As the federal government is set to nearly double car and light-duty truck fuel economy standards to the equivalent of 54.5 mpg by 2025, electric vehicle (EV) and hybrid electric vehicle technology will play a vital role—if lingering battery life and overheating issues can be resolved.
Battery packs on EV and hybrid vehicles only store the energy of about 1-2 gallons of gasoline. In addition, energy losses can come from the fasteners that hold the battery packs together. Traditional fasteners have difficulty maintaining electrical conductivity and connectivity with EV and hybrid battery terminals because after extended car vibration and thermal cycling, they typically lose about half of their original clamp load, according to Kevin Peacock, application engineer for Stanley Engineered Fastening, Madison Heights, Mich.
In addition, heat can build up due to the battery’s live current, and electric arcing can occur, which is a potential fire or explosion hazard.
“Inside EV and hybrid batteries, whether lithium or acid-based, several packs are typically linked to each other in a series. If a connection is weakened by losing clamp load, you lose not just one battery cell but the whole series of battery cells,” cautioned Peacock.
The Spiralock locking thread may resolve many of these issues, as it can safely harness every milliamp of hybrid vehicle electricity without overheating. It can help ensure adequate clamp load and joint integrity in critical areas from the battery pack and battery terminals to the battery box itself, while improving connectivity and battery life.
Traditional locking fasteners, which have a 60° thread form, feature a gap between the crest of the male and female threads that can lead to vibration-induced thread loosening, inadequate clamp load, and overheating in critical EV and hybrid battery joints. Stress concentration and fatigue at the first few engaged threads is also a problem, along with an increased probability of shear, especially in soft metals, due to a tendency toward axial loading. Temperature extremes can also expand or contract surfaces and materials, potentially compromising joint integrity.
The Spiralock locking fastener overcomes these challenges while also eliminating traditional concerns about debris, stripping, or additional stack height.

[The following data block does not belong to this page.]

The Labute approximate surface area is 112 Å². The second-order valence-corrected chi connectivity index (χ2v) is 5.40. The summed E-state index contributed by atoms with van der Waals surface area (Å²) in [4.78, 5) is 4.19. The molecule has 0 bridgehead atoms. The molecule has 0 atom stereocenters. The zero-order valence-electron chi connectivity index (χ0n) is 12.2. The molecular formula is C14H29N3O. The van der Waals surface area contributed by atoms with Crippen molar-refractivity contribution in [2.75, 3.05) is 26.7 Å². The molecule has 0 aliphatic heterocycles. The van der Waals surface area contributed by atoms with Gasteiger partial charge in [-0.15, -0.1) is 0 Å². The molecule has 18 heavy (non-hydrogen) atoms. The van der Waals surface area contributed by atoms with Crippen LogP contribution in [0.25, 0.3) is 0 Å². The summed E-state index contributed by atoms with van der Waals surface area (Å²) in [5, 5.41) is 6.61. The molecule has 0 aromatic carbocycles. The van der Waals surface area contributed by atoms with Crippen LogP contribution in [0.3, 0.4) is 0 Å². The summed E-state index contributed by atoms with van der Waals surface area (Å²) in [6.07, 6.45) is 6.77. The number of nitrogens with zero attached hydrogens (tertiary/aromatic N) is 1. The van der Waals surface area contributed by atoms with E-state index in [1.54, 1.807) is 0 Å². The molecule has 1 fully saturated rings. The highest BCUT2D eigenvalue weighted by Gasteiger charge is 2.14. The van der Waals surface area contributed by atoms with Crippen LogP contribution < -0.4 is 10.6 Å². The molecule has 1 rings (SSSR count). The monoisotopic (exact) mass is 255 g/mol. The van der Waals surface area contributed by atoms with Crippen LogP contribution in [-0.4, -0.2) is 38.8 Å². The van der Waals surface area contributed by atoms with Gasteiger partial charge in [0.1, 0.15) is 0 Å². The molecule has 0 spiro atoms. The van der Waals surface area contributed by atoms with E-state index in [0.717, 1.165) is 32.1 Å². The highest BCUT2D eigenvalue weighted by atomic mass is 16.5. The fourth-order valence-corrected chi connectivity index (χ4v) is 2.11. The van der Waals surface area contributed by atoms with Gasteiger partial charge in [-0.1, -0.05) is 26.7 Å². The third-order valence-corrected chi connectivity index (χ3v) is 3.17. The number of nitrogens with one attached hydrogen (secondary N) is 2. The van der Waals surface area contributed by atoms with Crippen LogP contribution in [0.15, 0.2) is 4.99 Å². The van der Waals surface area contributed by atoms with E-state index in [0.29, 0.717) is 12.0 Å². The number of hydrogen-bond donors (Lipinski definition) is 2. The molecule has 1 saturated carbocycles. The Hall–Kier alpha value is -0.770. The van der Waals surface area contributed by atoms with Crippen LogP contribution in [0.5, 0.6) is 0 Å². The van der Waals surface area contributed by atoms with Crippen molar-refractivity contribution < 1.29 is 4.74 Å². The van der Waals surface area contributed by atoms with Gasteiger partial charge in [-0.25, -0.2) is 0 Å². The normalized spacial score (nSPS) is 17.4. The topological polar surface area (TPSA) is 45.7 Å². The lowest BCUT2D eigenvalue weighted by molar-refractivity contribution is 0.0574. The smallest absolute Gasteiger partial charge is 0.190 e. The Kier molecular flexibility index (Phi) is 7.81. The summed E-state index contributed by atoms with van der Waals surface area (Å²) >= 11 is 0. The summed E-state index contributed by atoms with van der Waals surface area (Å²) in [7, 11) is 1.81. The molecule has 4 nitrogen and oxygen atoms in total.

What makes this re-engineered thread form unique is its 30° wedge ramp added at the root of the thread, which mates with standard 60° male thread fasteners. The wedge ramp allows the bolt to spin freely relative to female threads until clamp load is applied. The crests of the standard male thread form are then drawn tightly against the wedge ramp, eliminating radial clearances and creating a continuous spiral line contact along the entire length of the thread engagement. This continuous line contact spreads the clamp force more evenly over all engaged threads, improving resistance to vibrational loosening, axial-torsional loading, joint fatigue, and temperature extremes.
The free-spinning design allows a nut to be run all the way down by finger with little resistance between meshing threads, so there is no chipping, debris, or dust, which in turn eliminates the potential for later debris-caused electrical arcing.
“Since the re-engineered thread form has up to 30% more retention of clamp load underhead pressure than traditional threads, the actual faces of the battery terminal are pressed together for better conductivity,” explained Peacock. “On battery terminal posts, there’s an increase in electrical current available to flow through the connection.”
The increase in retained clamp load and conductivity can also help with terminals connecting leads together as well as from individual battery cells to large grounding terminals which pool many leads into one connection, and to any electrical connections carrying high current, high capacity charges throughout EV or hybrid systems.
The Spiralock fastener has been validated in several published test studies including MIT, the Goddard Space Flight Center, Lawrence Livermore National Laboratory, and British Aerospace. It has been used in automotive applications for five years, ranging from ring gears, torque converters, and chassis assembly to exhaust manifold joints and axle, turbine, or transmission housings, and for diesel engine applications. It has also been used in extreme fastening applications with virtually no chance of recall: in the last decade, it has been used in the main engines of NASA’s Space Shuttle, the Saturn Cassini orbiter and Titan Huygens probe; as well as medical implants, artificial limbs, and heart pumps.